On the other side of the pond, blended wines are the norm. Back when we Americans regularly slaked our thirst with locally brewed ales, the French, Italians and Spanish were imbibing rich, well-developed blends of cultivated grapes grown to complement each other in finely crafted wines. Today's vino babble focuses on one such wine from Bordeaux's Medoc. One of the wines that I had the pleasure of drinking this past weekend was the 2000 Chateau La Bessane from the Margaux A.O.C. in the southern Medoc. Side note - Wine Spectator gave the 2000 Left-Bank Bordeaux vintage 99/100 points, "Postmodern classic, Benchmark Bordeaux". It gave this particular wine 90 points. The wines from Margaux have been described as being "like an iron fist in a velvet glove". This wine is no exception. It is a very unique composite of 60% petit verdot, 20% cabernet sauvignon and 20% merlot. Petit verdot (petit because of the small berry size) is a very late-ripening grape, and wines made from it take years to reach maturity/drinkability. The 2000 vintage in Margaux was a very long one, allowing for the petit verdot's full development. This 2000 drank beautifully, and would have been great with a big, juicy Ribeye. The 2000 Chateau La Bessane Margaux is fully developed, and still richly tannic. Lush and silky with deep, dark red fruits finishing with spicy oak. I happen to know where to get some of this for under $20 a bottle. As they say, the best things in life are worth waiting for.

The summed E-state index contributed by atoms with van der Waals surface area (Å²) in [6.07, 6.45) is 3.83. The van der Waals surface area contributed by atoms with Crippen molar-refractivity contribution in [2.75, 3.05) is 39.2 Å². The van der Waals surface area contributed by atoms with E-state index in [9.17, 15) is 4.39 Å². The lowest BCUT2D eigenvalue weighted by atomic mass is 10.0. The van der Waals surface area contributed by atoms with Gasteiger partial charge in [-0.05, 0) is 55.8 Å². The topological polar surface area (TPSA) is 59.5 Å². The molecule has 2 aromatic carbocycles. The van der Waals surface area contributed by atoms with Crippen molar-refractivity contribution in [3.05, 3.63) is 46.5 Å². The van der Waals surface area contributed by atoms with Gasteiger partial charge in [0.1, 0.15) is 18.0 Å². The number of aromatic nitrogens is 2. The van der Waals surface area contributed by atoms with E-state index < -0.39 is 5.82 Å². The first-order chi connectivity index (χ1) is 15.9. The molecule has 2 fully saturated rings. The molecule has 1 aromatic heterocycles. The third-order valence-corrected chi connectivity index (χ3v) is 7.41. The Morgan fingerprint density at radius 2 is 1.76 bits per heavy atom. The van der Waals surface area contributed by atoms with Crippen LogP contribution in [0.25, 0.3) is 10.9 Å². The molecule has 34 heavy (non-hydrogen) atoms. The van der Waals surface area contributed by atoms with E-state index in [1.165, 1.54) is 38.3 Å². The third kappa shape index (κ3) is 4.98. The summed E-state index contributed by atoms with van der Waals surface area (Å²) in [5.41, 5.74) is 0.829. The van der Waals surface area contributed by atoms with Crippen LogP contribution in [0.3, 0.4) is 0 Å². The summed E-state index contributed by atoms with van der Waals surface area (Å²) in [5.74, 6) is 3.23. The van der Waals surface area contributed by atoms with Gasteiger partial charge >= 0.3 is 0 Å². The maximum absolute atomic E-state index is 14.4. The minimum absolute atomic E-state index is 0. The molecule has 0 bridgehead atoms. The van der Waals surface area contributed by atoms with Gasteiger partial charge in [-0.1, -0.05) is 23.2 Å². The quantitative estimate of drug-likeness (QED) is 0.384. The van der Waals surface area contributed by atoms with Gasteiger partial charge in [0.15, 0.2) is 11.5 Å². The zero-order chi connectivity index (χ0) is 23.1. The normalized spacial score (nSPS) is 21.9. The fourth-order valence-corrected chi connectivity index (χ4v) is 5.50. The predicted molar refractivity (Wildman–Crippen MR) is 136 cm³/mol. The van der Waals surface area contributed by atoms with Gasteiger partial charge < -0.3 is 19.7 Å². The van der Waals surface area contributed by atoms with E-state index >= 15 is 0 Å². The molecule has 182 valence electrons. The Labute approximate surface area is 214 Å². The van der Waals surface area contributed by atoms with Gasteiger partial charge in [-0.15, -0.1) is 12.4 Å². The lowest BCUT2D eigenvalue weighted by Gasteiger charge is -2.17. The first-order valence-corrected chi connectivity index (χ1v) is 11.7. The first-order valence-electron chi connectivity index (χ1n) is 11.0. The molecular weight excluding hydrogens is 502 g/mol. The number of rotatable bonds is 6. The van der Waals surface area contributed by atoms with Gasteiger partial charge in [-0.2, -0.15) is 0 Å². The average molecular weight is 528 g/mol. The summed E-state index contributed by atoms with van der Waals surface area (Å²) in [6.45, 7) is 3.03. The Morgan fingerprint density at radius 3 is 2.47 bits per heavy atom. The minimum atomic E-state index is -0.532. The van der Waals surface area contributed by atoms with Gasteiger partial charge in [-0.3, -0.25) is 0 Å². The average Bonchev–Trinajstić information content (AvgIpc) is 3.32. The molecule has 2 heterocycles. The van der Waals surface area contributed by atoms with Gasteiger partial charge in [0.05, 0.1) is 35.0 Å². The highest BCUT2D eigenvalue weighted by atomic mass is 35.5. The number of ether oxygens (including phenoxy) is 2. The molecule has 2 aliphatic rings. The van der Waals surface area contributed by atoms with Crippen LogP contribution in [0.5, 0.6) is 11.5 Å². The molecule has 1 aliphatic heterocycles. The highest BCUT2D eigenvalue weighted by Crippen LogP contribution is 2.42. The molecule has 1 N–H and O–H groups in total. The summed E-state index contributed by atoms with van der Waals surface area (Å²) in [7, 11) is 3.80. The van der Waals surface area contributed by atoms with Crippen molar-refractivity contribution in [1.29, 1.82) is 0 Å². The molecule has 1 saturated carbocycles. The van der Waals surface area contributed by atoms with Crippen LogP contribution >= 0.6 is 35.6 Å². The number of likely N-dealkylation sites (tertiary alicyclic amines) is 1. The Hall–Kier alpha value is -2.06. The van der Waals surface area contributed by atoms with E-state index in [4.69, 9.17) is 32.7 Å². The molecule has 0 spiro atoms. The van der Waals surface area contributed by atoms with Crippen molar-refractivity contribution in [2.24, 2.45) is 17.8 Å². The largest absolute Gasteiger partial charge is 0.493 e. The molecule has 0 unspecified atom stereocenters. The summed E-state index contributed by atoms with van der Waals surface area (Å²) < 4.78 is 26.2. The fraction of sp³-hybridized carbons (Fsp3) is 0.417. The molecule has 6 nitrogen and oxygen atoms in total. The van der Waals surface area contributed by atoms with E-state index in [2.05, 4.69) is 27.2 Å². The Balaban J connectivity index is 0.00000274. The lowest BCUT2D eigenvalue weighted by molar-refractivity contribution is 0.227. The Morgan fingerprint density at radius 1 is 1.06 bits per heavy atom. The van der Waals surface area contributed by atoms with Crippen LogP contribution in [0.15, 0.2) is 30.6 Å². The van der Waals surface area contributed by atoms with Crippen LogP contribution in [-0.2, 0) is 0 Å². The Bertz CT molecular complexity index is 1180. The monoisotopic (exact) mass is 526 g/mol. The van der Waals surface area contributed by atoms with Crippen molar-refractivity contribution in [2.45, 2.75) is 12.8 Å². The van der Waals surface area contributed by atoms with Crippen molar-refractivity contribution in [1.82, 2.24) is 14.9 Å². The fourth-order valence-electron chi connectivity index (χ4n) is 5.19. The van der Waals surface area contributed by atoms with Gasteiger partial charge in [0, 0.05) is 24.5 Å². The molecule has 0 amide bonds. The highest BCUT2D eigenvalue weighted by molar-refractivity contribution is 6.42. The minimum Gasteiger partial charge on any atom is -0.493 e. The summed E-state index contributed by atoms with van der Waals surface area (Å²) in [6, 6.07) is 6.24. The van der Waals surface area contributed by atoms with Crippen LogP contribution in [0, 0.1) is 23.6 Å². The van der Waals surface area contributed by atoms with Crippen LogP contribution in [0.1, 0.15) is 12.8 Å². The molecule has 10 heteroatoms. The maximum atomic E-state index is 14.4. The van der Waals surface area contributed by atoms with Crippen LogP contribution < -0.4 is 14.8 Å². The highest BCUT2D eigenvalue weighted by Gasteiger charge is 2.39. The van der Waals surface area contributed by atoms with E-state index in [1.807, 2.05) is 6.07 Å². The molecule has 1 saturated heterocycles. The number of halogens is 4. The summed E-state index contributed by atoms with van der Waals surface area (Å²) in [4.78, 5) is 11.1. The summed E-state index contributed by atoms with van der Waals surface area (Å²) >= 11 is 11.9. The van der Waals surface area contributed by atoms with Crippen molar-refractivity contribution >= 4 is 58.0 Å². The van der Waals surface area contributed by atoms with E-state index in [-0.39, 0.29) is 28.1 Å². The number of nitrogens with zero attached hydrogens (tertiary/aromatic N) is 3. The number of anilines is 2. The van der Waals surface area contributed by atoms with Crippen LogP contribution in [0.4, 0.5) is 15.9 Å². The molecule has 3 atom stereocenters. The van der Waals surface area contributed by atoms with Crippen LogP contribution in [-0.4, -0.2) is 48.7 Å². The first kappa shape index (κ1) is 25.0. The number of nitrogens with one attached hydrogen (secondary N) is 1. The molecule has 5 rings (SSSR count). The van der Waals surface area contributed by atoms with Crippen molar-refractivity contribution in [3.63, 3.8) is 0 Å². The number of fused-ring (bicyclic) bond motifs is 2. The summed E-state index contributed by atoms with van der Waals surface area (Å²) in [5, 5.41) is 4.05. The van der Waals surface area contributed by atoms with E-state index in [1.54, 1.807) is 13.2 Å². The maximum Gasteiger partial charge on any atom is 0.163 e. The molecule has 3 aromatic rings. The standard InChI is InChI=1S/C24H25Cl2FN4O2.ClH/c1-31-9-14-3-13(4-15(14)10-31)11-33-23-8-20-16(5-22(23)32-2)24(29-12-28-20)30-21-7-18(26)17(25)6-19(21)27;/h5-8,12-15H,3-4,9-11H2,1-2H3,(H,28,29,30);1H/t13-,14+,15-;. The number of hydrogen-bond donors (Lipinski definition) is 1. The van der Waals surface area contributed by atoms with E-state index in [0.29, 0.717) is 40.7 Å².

Cheers, Buckley Wineholt